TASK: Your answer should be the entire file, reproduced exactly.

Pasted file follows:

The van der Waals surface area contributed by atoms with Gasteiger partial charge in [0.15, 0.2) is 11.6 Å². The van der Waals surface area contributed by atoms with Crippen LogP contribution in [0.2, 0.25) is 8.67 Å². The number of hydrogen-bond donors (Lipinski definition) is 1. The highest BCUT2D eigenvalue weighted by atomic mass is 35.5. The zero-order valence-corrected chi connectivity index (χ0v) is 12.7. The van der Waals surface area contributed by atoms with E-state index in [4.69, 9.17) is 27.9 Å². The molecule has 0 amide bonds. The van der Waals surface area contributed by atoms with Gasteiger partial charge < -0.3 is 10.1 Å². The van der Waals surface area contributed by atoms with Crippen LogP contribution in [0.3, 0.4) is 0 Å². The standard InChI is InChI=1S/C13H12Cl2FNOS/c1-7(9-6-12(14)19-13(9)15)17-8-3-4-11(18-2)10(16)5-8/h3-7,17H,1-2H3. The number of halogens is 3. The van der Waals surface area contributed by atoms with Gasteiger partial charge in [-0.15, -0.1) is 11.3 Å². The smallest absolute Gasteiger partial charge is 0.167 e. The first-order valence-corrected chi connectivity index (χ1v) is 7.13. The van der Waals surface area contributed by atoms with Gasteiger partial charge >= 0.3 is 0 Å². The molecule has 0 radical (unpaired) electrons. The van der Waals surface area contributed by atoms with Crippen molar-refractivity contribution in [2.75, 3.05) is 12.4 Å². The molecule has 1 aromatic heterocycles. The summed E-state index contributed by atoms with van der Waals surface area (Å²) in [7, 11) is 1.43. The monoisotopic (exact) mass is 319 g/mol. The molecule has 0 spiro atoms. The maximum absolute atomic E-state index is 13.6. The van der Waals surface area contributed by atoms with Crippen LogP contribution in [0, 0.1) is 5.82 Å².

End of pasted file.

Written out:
The van der Waals surface area contributed by atoms with Gasteiger partial charge in [0.15, 0.2) is 11.6 Å². The van der Waals surface area contributed by atoms with Crippen LogP contribution in [0.2, 0.25) is 8.67 Å². The number of hydrogen-bond donors (Lipinski definition) is 1. The highest BCUT2D eigenvalue weighted by atomic mass is 35.5. The zero-order valence-corrected chi connectivity index (χ0v) is 12.7. The van der Waals surface area contributed by atoms with E-state index in [4.69, 9.17) is 27.9 Å². The molecule has 0 amide bonds. The van der Waals surface area contributed by atoms with Gasteiger partial charge < -0.3 is 10.1 Å². The van der Waals surface area contributed by atoms with Crippen LogP contribution in [0.3, 0.4) is 0 Å². The standard InChI is InChI=1S/C13H12Cl2FNOS/c1-7(9-6-12(14)19-13(9)15)17-8-3-4-11(18-2)10(16)5-8/h3-7,17H,1-2H3. The number of halogens is 3. The van der Waals surface area contributed by atoms with Gasteiger partial charge in [-0.15, -0.1) is 11.3 Å². The smallest absolute Gasteiger partial charge is 0.167 e. The first-order valence-corrected chi connectivity index (χ1v) is 7.13. The van der Waals surface area contributed by atoms with Gasteiger partial charge >= 0.3 is 0 Å². The molecule has 0 radical (unpaired) electrons. The van der Waals surface area contributed by atoms with Crippen molar-refractivity contribution in [2.75, 3.05) is 12.4 Å². The molecule has 1 aromatic heterocycles. The summed E-state index contributed by atoms with van der Waals surface area (Å²) in [7, 11) is 1.43. The monoisotopic (exact) mass is 319 g/mol. The molecule has 0 spiro atoms. The maximum absolute atomic E-state index is 13.6. The van der Waals surface area contributed by atoms with Crippen LogP contribution in [0, 0.1) is 5.82 Å².